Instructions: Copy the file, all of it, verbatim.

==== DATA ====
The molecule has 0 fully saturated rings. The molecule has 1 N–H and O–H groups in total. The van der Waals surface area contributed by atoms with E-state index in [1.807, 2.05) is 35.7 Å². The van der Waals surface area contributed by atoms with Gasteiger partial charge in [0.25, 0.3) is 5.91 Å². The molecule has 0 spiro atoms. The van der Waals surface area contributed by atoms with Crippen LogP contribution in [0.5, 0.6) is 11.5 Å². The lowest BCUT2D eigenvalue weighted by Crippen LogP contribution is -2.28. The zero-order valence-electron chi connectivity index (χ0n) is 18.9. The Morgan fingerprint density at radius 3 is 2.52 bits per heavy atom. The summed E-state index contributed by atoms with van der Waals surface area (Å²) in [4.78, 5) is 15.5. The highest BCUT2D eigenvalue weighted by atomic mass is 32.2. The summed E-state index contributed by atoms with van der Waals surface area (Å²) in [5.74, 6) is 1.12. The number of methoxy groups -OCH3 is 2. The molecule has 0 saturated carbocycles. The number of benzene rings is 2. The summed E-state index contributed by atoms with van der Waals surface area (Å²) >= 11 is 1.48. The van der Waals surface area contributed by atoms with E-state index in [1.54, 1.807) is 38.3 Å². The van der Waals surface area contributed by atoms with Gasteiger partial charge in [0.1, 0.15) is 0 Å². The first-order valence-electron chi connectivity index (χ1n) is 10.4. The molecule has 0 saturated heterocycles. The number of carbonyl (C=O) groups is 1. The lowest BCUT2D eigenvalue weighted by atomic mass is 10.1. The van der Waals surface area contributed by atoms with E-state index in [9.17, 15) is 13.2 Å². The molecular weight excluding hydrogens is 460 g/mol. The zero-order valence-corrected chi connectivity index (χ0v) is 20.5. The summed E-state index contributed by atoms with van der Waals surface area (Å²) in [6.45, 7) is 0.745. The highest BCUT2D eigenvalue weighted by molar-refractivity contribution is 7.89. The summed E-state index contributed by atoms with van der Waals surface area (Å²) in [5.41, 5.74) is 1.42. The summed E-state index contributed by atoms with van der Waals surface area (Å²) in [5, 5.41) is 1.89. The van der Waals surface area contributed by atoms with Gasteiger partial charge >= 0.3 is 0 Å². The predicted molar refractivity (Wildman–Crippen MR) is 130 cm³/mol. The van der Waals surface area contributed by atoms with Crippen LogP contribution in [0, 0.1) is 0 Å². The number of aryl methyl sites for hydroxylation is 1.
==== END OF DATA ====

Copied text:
The molecule has 0 fully saturated rings. The molecule has 1 N–H and O–H groups in total. The van der Waals surface area contributed by atoms with E-state index in [1.807, 2.05) is 35.7 Å². The van der Waals surface area contributed by atoms with Gasteiger partial charge in [0.25, 0.3) is 5.91 Å². The molecule has 0 spiro atoms. The van der Waals surface area contributed by atoms with Crippen LogP contribution in [0.5, 0.6) is 11.5 Å². The lowest BCUT2D eigenvalue weighted by Crippen LogP contribution is -2.28. The zero-order valence-electron chi connectivity index (χ0n) is 18.9. The Morgan fingerprint density at radius 3 is 2.52 bits per heavy atom. The summed E-state index contributed by atoms with van der Waals surface area (Å²) in [4.78, 5) is 15.5. The highest BCUT2D eigenvalue weighted by atomic mass is 32.2. The summed E-state index contributed by atoms with van der Waals surface area (Å²) in [5.74, 6) is 1.12. The number of methoxy groups -OCH3 is 2. The molecule has 0 saturated carbocycles. The number of benzene rings is 2. The summed E-state index contributed by atoms with van der Waals surface area (Å²) >= 11 is 1.48. The van der Waals surface area contributed by atoms with E-state index in [1.54, 1.807) is 38.3 Å². The van der Waals surface area contributed by atoms with Gasteiger partial charge in [0.1, 0.15) is 0 Å². The first-order valence-electron chi connectivity index (χ1n) is 10.4. The molecule has 0 saturated heterocycles. The number of carbonyl (C=O) groups is 1. The lowest BCUT2D eigenvalue weighted by atomic mass is 10.1. The van der Waals surface area contributed by atoms with E-state index in [9.17, 15) is 13.2 Å². The molecular weight excluding hydrogens is 460 g/mol. The zero-order valence-corrected chi connectivity index (χ0v) is 20.5. The summed E-state index contributed by atoms with van der Waals surface area (Å²) in [6.45, 7) is 0.745. The highest BCUT2D eigenvalue weighted by molar-refractivity contribution is 7.89. The summed E-state index contributed by atoms with van der Waals surface area (Å²) in [5.41, 5.74) is 1.42. The summed E-state index contributed by atoms with van der Waals surface area (Å²) in [5, 5.41) is 1.89. The van der Waals surface area contributed by atoms with Gasteiger partial charge >= 0.3 is 0 Å². The predicted molar refractivity (Wildman–Crippen MR) is 130 cm³/mol. The van der Waals surface area contributed by atoms with Crippen LogP contribution in [0, 0.1) is 0 Å². The number of aryl methyl sites for hydroxylation is 1.